The U.K.’s Latest Budget Gives Arts Organizations an Impressive-Sounding $1.2 Billion—But It’s Actually Less Than Last Year

Museum leaders are most excited about an extension of tax relief for arts organizations through 2024.

Chancellor of the Exchequer Rishi Sunak leaving 11 Downing Street, London before delivering his Budget to the House of Commons. Photo by Jacob King/PA Images via Getty Images

British chancellor Rishi Sunak announced £850 million ($1.17 billion) worth of public investment over the next three years to protect museums, galleries, libraries and local culture, as he revealed the latest budget during a speech in parliament yesterday, October 27. He also confirmed extended tax relief for some arts organizations and institutions in a budget that is being welcomed by some but criticized by others for failing to protect people from rising living costs.

Secretary of state for digital, culture, media and sport (DCMS), Nadine Dorries, took to Twitter to celebrate the announcement of a £2 million ($2.7 million) Beatles “attraction” on the Liverpool waterfront after the area was stripped of its UNESCO World Heritage Site status earlier this year. “That’s something to Twist and Shout about,” she wrote.

“Today’s budget and spending review are welcome news for artists, arts organizations, libraries and museums,” Arts Council England’s chair Nicholas Serota said in a statement. “We’re grateful to see the chancellor backing investment in creativity and culture for everyone and looking forward to working with DCMS to ensure this investment will bring benefit to communities across England.”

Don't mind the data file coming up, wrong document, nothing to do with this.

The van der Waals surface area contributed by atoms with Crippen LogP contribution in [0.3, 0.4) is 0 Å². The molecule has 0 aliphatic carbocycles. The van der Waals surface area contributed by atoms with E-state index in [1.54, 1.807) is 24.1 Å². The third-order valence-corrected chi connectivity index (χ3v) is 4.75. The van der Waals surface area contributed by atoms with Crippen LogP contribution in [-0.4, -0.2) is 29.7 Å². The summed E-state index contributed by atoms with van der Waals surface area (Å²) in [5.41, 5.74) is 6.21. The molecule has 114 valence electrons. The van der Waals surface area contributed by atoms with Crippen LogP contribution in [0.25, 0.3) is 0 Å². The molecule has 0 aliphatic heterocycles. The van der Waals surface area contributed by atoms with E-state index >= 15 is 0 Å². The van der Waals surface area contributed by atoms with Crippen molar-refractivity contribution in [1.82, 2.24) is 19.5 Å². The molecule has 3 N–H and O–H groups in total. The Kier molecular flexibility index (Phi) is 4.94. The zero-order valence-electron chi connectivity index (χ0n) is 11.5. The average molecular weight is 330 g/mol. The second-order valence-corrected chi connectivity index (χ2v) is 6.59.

The V&A, Tate Liverpool and others will share £300 million ($412 million) for maintenance which will be paid out over the next three years and £125 million ($171 million) will go to help the Natural History Museum set up a research center in Oxfordshire.

The funding for museums works out at £283.3 million ($391 million) per year, which is less than the £320 million ($441 million) that was exceptionally allocated to museums and public galleries last year. What has garnered the most positive response from the sector is that the tax relief for the arts granted in 2020 will be doubled, and, additionally, extended until April 2024.

“It’s great to hear the government showing such strong support for the arts,” Maria Balshaw, director of Tate, said in a statement. “I’m particularly grateful to see the extension of tax relief that has already made a huge difference for the sector and much-needed investment in the public museum buildings which make up such a vital part of our cultural infrastructure.”

There will also be funds totaling £75 million ($103 million) for 110 local museums to improve their buildings and digital systems. Local institutions suffered greatly through the pandemic due to uncertainty regarding government relief while they were shuttered for long periods during lockdowns. This money is also for libraries, many of which have closed due to austerity policies that predate the pandemic.

“As we emerge from the pandemic, national museums like Tate and our powerful regional museums can and will play a transformative role in cities and towns throughout the country,” Balshaw’s statement continued. “The U.K.-wide ecology of museums and galleries will be essential for rebuilding social wellbeing and inspiring new generations of visitors.”

In the Conservative government’s post-Covid “Levelling Up Fund” prospectus published yesterday, it was detailed that money from this fund would be used across the United Kingdom to help with infrastructural support for cultural institutions. The document states that there will be: “cultural investment in maintaining, regenerating, or creatively repurposing museums, galleries, visitor attractions (and associated green spaces) and heritage assets as well as creating new community-owned spaces to support the arts and serve as cultural spaces.”

The chancellor also stated in his speech that government would “review our museum freedoms” but did not expand on what that might mean.

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